Following a new calling

Unique congregation in Columbia says goodbye to pastor

June 28, 1999|By Alice Lukens | Alice Lukens,SUN STAFF

When he came to Columbia in 1970, the Rev. Gerald H. Goethe didn't expect to stay long.

Then he became an executive at the Columbia Cooperative Ministry and helped start the famed interfaith centers in the Howard County town.

He was pastor of the church that Columbia founder James W. Rouse attended and got swept up in the idealism that fueled the founding of the planned community.

The farm boy turned peace and civil-rights activist never did go back to his native Midwest and never did become a veterinarian as his father, a dairy farmer, had hoped. Instead, he stayed and helped shape the religious life of Columbia.

Now the 62-year-old pastor is ready to make an impact in a different way. Yesterday, after 26 years as pastor at the Kittamaqundi Community church, one of Columbia's oldest and most innovative congregations, Goethe gave his last sermon, said good-bye to his congregants and set out to open a new chapter of his life.

He's not calling it "retirement." That makes him feel old. He prefers to say that he is "re-engaging in life." He plans to stay active: to write books, to spread the Kittamaqundi vision so it can take root in other places. And he wants to spend more time with his family and to sail on the Chesapeake Bay.

"I've been a rebel all my life," he says. "I'm always into changing images, and changing the image of aging is one of the things I want to do. I'm not moving to Florida and becoming a prune. I just won't do that. It's not my thing."

Big dreams

Goethe moved to Columbia two years after its founding to serve as a youth pastor. Not long after he arrived, he began to work with other Protestant ministers and Jewish and Catholic leaders to start the interfaith centers.

The idea was not just to have different religions meet under one roof, he said. A movement was afoot to dissolve the boundaries between Protestant denominations, to have all Protestants worship and work together as one.

Of course, that never happened.

"It was the loss of a real dream, a real movement," Goethe said.

A smaller version of the dream survived in the form of the still-operating interfaith centers.

"Jim Rouse said that about the whole development of Columbia," Goethe said. "You dream big dreams, because soon enough reality will set in and it will become less than what you dreamed. The religious community took a hit, same as everybody else."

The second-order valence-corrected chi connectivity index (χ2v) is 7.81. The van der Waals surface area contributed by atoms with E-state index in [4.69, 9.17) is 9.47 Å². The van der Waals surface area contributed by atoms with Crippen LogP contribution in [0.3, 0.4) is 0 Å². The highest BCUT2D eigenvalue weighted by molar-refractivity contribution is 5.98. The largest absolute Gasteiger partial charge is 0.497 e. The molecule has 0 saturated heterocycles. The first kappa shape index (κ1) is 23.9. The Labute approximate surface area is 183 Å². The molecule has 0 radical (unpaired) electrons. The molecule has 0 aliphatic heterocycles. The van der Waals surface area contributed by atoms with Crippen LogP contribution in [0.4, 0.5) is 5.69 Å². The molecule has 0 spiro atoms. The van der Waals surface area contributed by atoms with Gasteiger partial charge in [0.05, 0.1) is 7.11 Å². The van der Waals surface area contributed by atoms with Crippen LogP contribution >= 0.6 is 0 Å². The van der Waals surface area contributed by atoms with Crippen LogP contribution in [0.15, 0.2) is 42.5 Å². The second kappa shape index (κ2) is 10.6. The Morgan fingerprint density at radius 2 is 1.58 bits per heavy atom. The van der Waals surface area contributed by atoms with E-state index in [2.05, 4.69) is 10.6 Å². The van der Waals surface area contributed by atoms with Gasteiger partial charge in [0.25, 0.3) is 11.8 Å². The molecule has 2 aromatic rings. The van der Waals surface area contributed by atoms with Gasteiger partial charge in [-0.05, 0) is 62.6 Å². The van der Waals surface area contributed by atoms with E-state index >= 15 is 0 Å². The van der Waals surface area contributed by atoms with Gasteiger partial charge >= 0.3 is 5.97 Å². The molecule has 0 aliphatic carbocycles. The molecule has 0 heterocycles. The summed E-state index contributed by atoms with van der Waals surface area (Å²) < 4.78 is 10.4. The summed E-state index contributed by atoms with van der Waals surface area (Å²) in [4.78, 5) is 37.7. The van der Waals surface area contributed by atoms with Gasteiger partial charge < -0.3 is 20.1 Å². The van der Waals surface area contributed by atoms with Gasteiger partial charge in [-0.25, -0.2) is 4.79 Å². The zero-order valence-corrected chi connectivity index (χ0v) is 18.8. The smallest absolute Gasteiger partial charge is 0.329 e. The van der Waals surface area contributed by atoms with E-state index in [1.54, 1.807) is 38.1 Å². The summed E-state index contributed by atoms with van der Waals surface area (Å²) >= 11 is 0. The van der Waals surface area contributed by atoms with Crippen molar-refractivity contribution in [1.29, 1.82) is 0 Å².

But Goethe didn't lose all his ideals. He still had Kittamaqundi, a nondenominational church that Rouse had helped found. It was a congregation as experimental as the planned community itself, and born of the same liberal '70s ideals.

Members snubbed hierarchy, were deeply committed to social issues and wanted to explore nonmainstream ways of worshiping.

Goethe, who became the church's first pastor in 1973, led them in their quest.

Church philosophy

At Kittamaqundi, which is a Native American word for meeting place, people sit in a circle on Sundays, or around a table, so they don't have to look at the back of one another's heads.

They are allowed to call God "Mother" if they feel like it.

They aren't allowed to become members unless they promise to make the church a part of their everyday lives, rather than just a Sunday-morning activity.

Goethe said about 200 people attend the church but only 60 are full-fledged members. That's because before they can become members, people must promise to pray and read Scripture regularly, to attend church every Sunday, to give substantial amounts of money to the church and to join a "mission group" that meets once a week to address everything from environmental destruction to homelessness to human sexuality.

Kittamaqundi members call the historic building where they worship "Oliver's carriage house," rather than "the church," because they believe strongly the church is about the people and not the building, once part of the 2,300-acre estate of 19th century English hunter Robert Oliver.

`Original blessing'

They prefer to talk about "original blessing," rather than "original sin."

They called Goethe an "enabling minister," rather than a minister, because his role was not so much to lead the church as it was to encourage leadership in others.

Goethe is a man almost universally loved by his congregants. A slightly scruffy intellectual, he wears a short, white beard and mustache, laughs a lot, and by turns spins yarns and waxes philosophical about life.

"He's been able to carry out the role of enabling minister without being too directive or too much in control," said Carol Dunlavey, a member since the mid-1970s. "I think it's a hard role he's had over the years to help the community be an end unto itself, to sort of not need him."

`Regular guy'

She described him as "a regular guy" and "a friend." "He's a person you can go to with your problems," she said. "He's fun."

The church is looking for an interim minister to take Goethe's place. He or she will, as Goethe put it, "help them deal with the separation and joy and grief of my being gone."

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